5. the actual flowing thickness shall be used. the flowing interval shall coincide with the lenght of the perforated interval in cased hole or with the formation thickness in open-hole wells. the distance measured between the first perforated interval and the last one will be considered. However.1 INPUT DATA GEOMETRICAL/SEDIMENTOLOGICAL INFORMATION The main geometrical parameters considered in the interpretation are the following: 9 Rw = well radius It is the radius of the bit that has drilled the producing formation. the distance between the top of the first perforated interval and the bottom of the last one is considered.SPEO Eni S. dynamic profiles). The whole length of the perforated portion shall be used for cased hole wells. if direct well information is available. The whole open hole length will be used in the case of open hole wells. It is used only in the case of interference tests.A. If several perforated intervals are open to production. 9 hp = flowing interval This parameter is used only in the case of test analyses in wells characterised by “Partial Completion or Partial Penetration”. In the absense of other information (PLT.p. It allows the evaluation of near-well permeability. . E&P Division IDENTIFICATION CODE PAG 30 OF 80 REVISION STAP-P-1-M-14520 0 5. 9 Lh = horizontal length In horizontal wells it defines the horizontal length drilled in the producing formation. 9 D = Distance between the wells Distance between the producer and the observation well. This is valid both in the case of cased hole and open hole wells. If several perforated intervals are open to production.

In the case of fractured carbonate formations.p. Fracture porosity is generally lower than 1. Only numerical models allow the discretisation of the reservoir volume into blocks.5% • System of microfractures : 0.2 IDENTIFICATION CODE PAG 31 OF 80 REVISION STAP-P-1-M-14520 0 PETROPHYSICAL PARAMETERS When defining petrophysical parameters. The porosity value is evaluated on the basis of the compared analysis of logs and cores. it is important to stress that.1. 5. total porosity is defined as the sum of primary (or matrix Øm) and secondary (or fracture Øf) porosity: Øt = Øm + Øf Matrix porosity is generally higher than the fracture one. Only large scale reservoir heterogeneities can be taken into account in both analytical and 2-D numeical models. as a first approximation.2. to which specific values of petrophysical parameters and saturations can be assigned.5% When the total porosity is greater than 5-6%. The hypothesis of homogeneous formation might be in contrast with the actual reservoir characteristics. Depending on the type of rock. though evaluated at the well. it can be assumed: Øt = Øm When the test investigates several layers with different petrophysical characteristics (multilayers) or zones inside the same producing formation.01 .0.Net is the sum of the net thicknesses of the considered layers or zones. it is possible to define an “average” porosity value calculated as follows: Øm = (Ø1 h1 + Ø2 h2 +… +Øn hn) / hTot – Net where hTot .SPEO Eni S. E&P Division 5.01 . .1 POROSITY 9 Øt = porosity (%) Total (communicating) porosity of the producing formation. degree of fracturation and fracture spacing the most probable Øf values are as follows: • System of fractures : 0.A.0% of the total porous volume. they are considered as average reservoir values.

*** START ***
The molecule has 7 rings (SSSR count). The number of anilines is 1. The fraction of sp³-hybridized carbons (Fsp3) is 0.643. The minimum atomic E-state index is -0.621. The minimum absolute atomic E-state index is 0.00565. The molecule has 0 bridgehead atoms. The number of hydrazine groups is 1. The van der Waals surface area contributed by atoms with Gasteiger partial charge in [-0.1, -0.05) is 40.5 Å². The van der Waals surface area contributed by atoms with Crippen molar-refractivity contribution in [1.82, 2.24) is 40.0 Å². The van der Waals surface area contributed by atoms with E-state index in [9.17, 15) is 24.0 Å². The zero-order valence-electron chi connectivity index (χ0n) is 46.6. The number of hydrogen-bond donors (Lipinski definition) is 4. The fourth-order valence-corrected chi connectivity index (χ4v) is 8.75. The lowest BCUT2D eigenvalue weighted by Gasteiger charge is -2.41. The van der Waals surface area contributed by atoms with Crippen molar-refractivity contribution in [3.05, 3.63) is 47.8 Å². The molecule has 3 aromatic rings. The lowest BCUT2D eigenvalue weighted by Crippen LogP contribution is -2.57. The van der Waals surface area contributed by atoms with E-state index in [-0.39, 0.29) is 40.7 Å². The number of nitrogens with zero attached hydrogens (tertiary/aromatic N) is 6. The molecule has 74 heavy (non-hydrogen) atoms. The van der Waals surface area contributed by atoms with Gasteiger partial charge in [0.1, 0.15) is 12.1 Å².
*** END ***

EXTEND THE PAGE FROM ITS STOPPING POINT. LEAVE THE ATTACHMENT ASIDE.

it is possible to define an average water saturation value calculated as follows: Swm = (Sw1 Ø1 h1 + Sw2 Ø2 h2 + … + Swn Øn hn) / hTot Øm .: Øm .A.3 FLUID SATURATIONS 9 Sw = water saturation (%) Water saturation of the producing formation.2. 5.Net .2. E&P Division 5. the dynamic response of a PLT (Production logging tool) represents a further information to characterize the actual producing pay. the total net-pay (orthogonal with respect to the dip of the formation) must be used.Net = Net-Pay Net thickness of the producing formation.e. It is evaluated by log analysis. It is evaluated starting from the total reservoir gross thickness ‘‘hGROSS” considered as the difference between the bottom and the top of the structure. in the case of multilayers formations. This case is similar to oil saturation. As before. However. When present.p. This parameter enables the user to evaluate the effective permeability of the fluid considered when the kh of the formation is known. It is evaluated by log analysis. when interpreting a test.Net where hTot -Net and Øm represent the net total thickness and the average formation porosity.2 NET PAY IDENTIFICATION CODE PAG 32 OF 80 REVISION STAP-P-1-M-14520 0 9 hTot . 9 So = oil saturation (% ) Oil saturation of the producing formation. i. an average oil saturation calculated is calculated: Som = (So1 Ø1 h1 + So2 Ø2 h2 + … + Son Øn hn) / hTot 9 Sg = gas saturation (%) Gas saturation of the producing formation. The average net thickness is calculated by multiplying the total vertical thickness by the net/gross ratio. which is evaluated by the compared analysis of logs and cores.SPEO Eni S. When the test involves several layers with different petrophysical characteristics (multilayers with or without cross-flow) or zones inside the same producing formation. It is defined as the sum of the single layer thickness actually contributing to production.